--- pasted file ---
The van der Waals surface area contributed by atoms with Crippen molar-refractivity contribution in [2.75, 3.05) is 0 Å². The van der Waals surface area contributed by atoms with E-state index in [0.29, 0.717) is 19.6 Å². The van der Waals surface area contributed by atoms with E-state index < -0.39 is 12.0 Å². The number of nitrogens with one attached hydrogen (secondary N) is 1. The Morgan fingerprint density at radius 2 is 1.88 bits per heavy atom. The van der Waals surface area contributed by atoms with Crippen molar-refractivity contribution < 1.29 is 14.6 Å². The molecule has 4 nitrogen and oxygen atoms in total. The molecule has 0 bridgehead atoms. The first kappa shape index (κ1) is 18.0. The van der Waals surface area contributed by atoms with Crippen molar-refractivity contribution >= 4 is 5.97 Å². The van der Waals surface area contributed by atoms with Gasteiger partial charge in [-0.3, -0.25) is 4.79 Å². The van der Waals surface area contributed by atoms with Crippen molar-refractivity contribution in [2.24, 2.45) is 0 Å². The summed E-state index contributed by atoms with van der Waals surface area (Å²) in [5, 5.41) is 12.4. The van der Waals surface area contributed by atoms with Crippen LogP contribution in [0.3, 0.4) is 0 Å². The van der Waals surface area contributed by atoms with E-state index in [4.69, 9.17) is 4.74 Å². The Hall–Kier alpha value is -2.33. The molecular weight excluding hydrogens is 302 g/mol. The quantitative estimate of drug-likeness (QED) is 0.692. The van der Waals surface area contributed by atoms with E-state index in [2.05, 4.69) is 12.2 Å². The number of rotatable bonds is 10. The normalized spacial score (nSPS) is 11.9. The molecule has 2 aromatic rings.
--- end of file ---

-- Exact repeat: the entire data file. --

The van der Waals surface area contributed by atoms with Crippen molar-refractivity contribution in [2.75, 3.05) is 0 Å². The van der Waals surface area contributed by atoms with E-state index in [0.29, 0.717) is 19.6 Å². The van der Waals surface area contributed by atoms with E-state index < -0.39 is 12.0 Å². The number of nitrogens with one attached hydrogen (secondary N) is 1. The Morgan fingerprint density at radius 2 is 1.88 bits per heavy atom. The van der Waals surface area contributed by atoms with Crippen molar-refractivity contribution < 1.29 is 14.6 Å². The molecule has 4 nitrogen and oxygen atoms in total. The molecule has 0 bridgehead atoms. The first kappa shape index (κ1) is 18.0. The van der Waals surface area contributed by atoms with Crippen molar-refractivity contribution >= 4 is 5.97 Å². The van der Waals surface area contributed by atoms with Gasteiger partial charge in [-0.3, -0.25) is 4.79 Å². The van der Waals surface area contributed by atoms with Crippen molar-refractivity contribution in [2.24, 2.45) is 0 Å². The summed E-state index contributed by atoms with van der Waals surface area (Å²) in [5, 5.41) is 12.4. The van der Waals surface area contributed by atoms with Crippen LogP contribution in [0.3, 0.4) is 0 Å². The van der Waals surface area contributed by atoms with E-state index in [4.69, 9.17) is 4.74 Å². The Hall–Kier alpha value is -2.33. The molecular weight excluding hydrogens is 302 g/mol. The quantitative estimate of drug-likeness (QED) is 0.692. The van der Waals surface area contributed by atoms with E-state index in [2.05, 4.69) is 12.2 Å². The number of rotatable bonds is 10. The normalized spacial score (nSPS) is 11.9. The molecule has 2 aromatic rings.